Business confidence has returned to the self-adhesive label sector in Europe although total demand is still showing a decrease over the equivalent period of last year, according to a new survey conducted by FINAT, the European label association.
The Trend Survey for the third quarter of 2009 confirmed the return of business confidence, but also indicates the volatility that the industry has been faced with during the last two years, according to Jules Lejeune, FINAT’s managing director.
After a dramatic all-time low in the first quarter of 2009 in all sectors, the business climate has returned to positive figures in the third quarter of 2009. “This is encouraging, but in day-to-day trading, label producers are still seeing a reduction in demand – as is to be expected in the economic conditions we have seen in the last year,” Lejeune says.
Total demand for self-adhesive label materials in Europe decreased by 1.7 percent in the third quarter of 2009, compared with the same quarter of last year. Although still in the red, the decrease is lower than the minus 11.6 percent (Q2) and minus 12.1 percent (Q1) year-on-year recorded for the previous two quarters.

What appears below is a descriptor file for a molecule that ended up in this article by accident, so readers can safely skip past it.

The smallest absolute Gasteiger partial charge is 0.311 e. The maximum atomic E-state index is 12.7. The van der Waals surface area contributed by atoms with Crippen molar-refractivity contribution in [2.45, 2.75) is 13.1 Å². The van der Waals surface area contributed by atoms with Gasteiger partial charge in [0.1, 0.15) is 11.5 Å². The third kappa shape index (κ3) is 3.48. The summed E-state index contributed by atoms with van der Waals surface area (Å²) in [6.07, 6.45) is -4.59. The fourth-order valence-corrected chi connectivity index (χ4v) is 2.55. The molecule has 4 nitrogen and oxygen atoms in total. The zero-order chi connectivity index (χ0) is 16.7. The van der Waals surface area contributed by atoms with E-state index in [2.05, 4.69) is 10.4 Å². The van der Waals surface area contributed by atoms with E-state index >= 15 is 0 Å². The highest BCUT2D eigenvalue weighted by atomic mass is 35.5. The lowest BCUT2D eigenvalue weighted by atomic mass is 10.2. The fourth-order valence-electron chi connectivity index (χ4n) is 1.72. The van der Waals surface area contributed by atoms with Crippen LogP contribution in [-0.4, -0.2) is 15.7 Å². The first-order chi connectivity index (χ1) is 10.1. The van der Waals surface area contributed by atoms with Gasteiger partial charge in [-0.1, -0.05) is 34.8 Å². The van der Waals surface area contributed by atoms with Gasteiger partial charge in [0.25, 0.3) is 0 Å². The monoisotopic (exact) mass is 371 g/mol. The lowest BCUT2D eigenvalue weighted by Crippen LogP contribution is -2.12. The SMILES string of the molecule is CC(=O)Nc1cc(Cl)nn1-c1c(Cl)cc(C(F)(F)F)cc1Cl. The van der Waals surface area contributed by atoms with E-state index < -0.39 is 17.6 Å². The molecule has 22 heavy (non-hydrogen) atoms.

“It should be realized, however, that the crisis first hit our sector in the third quarter of 2008, and the first two periods of that year were still buoyant,” Lejeune adds. “The slowdown of the deceleration pace in our sector confirms cautious signs of economic recovery that have become evident since the summer.”
For the year to date, total labelstock demand in Europe was 8.3 percent below the levels recorded in the first three quarters of 2008. This figure corresponds with decreases of 7.5 percent in paper roll demand, 6.1 percent in filmic roll demand, and a dramatic downturn of 22.9 percent in sheets.
Compared with the third quarter of 2008, filmic rolls have taken the lead in the return to positive year-on-year growth rates. Regionally, the recovery appears to be driven by demand in Eastern Europe, although the source of this growth lies mainly in the countries outside the European Union, which were hit earlier by the crisis in 2008.